Village life can be complicated. There are days I long to edit out the flotsam and jetsam that are part of the whole school package. There's always a word, an attitude, a must-have doodad I wish wasn't there. In school as in life. But it's called diversity, and the school years are as good a time as any, I think, to learn tolerance and critical thinking and respect.
Besides, every time I run the trade-off analysis, these small aggravations always lose out handily to all we gain. Like the conference of fancy beetles our (by then enormous) beans hosted in early July. They were tiny and shiny black and edged in a darling white picot. They were also ravenous, and in a week's time turned the broad open leaves to filigree. And then they were gone. And the beans grew on. Beans are tough, it turns out.
Or, more recently, the most extraordinary of grasshoppers, so articulated, so elegant, I'm fairly well certain he walked right out of Wind in the Willows and on to our beans. Surely grasshoppers only wear herringbone stockings in storybooks?
Also, a smidge of pride.
And quite a bit of good eating. Did you know beans need harvesting every few days? Two months divided by every few days is a lot of beans. We've stir-fried them with chicken and cashews, sautéed them with lemon and almonds, and eaten them simply boiled and slicked in olive oil and salt, which is the second best way I know to eat a green bean.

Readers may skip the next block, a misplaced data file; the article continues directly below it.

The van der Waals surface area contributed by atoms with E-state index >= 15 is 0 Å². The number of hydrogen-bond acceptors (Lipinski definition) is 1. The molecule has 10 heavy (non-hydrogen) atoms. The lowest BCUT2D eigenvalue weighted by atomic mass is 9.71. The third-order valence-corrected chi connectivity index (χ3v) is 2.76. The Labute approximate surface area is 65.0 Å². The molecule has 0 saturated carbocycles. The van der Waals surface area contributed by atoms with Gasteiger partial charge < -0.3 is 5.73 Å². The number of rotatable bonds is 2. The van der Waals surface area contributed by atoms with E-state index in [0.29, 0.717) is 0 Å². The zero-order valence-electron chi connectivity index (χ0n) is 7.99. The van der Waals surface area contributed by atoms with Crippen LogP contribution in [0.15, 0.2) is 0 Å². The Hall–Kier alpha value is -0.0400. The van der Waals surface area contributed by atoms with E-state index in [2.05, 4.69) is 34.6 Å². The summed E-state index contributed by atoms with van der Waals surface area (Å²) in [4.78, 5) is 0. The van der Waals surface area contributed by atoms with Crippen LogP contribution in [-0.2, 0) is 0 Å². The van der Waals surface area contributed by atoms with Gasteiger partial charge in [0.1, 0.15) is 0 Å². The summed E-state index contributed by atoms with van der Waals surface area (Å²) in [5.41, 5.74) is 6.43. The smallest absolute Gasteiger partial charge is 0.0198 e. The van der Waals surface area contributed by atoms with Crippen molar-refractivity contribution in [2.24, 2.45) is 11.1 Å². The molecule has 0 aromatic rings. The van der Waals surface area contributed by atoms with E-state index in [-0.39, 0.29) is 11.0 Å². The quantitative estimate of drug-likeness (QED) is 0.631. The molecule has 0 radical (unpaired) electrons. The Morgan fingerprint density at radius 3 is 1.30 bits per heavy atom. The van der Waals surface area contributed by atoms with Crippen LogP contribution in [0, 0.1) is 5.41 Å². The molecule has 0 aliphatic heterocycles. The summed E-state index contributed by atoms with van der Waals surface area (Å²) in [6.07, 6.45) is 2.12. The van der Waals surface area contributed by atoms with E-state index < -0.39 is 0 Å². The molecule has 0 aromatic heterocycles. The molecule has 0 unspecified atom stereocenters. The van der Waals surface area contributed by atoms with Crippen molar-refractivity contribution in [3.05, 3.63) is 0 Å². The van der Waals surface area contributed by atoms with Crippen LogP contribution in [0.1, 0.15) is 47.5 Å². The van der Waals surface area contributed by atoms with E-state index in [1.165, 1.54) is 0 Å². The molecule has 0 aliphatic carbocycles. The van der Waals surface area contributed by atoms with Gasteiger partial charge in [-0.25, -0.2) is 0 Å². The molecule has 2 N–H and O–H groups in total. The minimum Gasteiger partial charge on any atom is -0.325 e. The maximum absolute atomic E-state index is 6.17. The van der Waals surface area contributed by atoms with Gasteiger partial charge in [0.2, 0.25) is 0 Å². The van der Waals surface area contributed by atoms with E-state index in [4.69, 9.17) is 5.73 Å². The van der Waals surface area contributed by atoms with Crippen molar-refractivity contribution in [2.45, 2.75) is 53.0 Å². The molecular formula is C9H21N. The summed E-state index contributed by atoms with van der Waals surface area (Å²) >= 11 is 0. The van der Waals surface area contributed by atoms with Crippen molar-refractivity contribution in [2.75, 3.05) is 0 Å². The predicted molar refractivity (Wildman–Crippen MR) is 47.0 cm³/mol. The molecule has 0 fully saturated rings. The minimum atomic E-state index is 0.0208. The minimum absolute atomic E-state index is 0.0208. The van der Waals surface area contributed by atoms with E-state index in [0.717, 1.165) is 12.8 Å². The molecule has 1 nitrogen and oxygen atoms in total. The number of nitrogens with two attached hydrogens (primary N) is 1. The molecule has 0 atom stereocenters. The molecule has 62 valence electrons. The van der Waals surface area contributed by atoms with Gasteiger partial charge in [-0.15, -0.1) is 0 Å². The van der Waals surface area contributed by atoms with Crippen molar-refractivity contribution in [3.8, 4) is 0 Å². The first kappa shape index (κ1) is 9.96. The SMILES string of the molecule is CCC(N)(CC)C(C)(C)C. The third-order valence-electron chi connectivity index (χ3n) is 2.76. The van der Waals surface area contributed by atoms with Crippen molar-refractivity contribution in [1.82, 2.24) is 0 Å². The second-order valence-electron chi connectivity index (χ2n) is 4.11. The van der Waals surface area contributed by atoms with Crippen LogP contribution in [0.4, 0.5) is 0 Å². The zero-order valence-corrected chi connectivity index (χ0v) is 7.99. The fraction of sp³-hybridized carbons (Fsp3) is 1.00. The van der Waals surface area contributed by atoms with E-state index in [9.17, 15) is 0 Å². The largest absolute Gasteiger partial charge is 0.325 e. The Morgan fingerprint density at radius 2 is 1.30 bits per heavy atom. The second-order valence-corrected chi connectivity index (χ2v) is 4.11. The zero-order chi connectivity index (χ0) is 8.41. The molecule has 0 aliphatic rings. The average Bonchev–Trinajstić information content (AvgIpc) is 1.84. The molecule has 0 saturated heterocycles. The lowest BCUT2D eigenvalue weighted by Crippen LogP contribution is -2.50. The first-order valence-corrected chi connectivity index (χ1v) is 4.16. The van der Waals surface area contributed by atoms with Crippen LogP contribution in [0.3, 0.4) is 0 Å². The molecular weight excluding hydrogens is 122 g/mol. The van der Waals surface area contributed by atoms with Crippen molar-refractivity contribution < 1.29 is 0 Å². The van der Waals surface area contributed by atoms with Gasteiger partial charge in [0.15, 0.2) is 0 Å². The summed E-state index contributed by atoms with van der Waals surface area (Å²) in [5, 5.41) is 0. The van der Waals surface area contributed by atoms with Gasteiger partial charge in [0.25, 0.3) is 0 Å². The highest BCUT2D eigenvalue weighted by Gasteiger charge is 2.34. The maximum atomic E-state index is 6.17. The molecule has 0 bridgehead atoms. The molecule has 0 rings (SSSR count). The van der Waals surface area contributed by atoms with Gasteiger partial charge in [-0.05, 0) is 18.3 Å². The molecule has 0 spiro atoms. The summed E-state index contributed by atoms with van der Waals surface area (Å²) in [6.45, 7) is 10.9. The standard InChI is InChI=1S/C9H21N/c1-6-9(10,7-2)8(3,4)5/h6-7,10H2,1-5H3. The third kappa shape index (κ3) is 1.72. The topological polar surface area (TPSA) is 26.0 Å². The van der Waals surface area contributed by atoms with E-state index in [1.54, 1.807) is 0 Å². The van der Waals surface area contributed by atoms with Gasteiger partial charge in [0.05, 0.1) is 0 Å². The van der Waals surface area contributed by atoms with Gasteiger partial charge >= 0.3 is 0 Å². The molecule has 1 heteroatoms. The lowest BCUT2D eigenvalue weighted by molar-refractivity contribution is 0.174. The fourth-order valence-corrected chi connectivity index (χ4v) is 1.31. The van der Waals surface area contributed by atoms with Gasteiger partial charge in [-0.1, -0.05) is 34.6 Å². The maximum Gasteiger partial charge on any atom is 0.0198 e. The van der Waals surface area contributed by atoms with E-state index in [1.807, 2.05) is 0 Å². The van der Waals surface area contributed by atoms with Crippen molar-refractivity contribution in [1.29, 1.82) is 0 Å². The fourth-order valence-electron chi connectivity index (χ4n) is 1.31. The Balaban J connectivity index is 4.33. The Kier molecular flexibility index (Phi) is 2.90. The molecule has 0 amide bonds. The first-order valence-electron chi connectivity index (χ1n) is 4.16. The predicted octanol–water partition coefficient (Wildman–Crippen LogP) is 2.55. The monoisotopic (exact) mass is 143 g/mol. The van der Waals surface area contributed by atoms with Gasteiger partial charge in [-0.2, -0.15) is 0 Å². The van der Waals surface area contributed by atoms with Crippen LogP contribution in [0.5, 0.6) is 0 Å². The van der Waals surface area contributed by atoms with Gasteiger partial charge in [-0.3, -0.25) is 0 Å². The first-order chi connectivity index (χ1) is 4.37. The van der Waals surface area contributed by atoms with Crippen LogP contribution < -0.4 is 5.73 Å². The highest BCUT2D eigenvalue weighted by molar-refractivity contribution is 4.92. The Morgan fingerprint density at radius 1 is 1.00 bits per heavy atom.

The first best being, of course, salade niçoise, which I met during my own school years. I'll never know why my French teachers believed a tepid bowl of watery tuna mash, February tomatoes, khaki canned beans and bottled Caesar ought to be our introduction to one of the world's greatest cuisines. But they did. All six of them. And every year, I learned to loathe it just a little bit more.
Some minds take a little longer to open than others. About fifteen years, if you're me, and you're a little slow to realize that 24 teenagers in a first-period French portable will decimate any dish, no matter how sublime. Had those early salades been made in high Summer instead of early second Semester, with marigold-yolked eggs and a parsleyed vinaigrette and this tuna and those beans up there? I'm fairly certain I would have come around sooner.
Henry did, instantly. "I LOVE this salad!!" he exclaimed the first time we ate it. Which was remarkable only because he boycotts all salads. And all green beans, his own homegrown included. (That first batch of four beans? Ceremoniously cooked to perfection. Ceremoniously licked clean of all butter and salt. And deposited back on the plate with the verdict, "I like their buttery taste.") And sure enough, every last green bean had been carefully sorted out of his salad. What he loved, actually, was the hard-boiled eggs and tender tuna and boiled buttered potatoes. Which is fine by me. To hear a child of mine include "love" and "salad" in the same sentence is a minor miracle.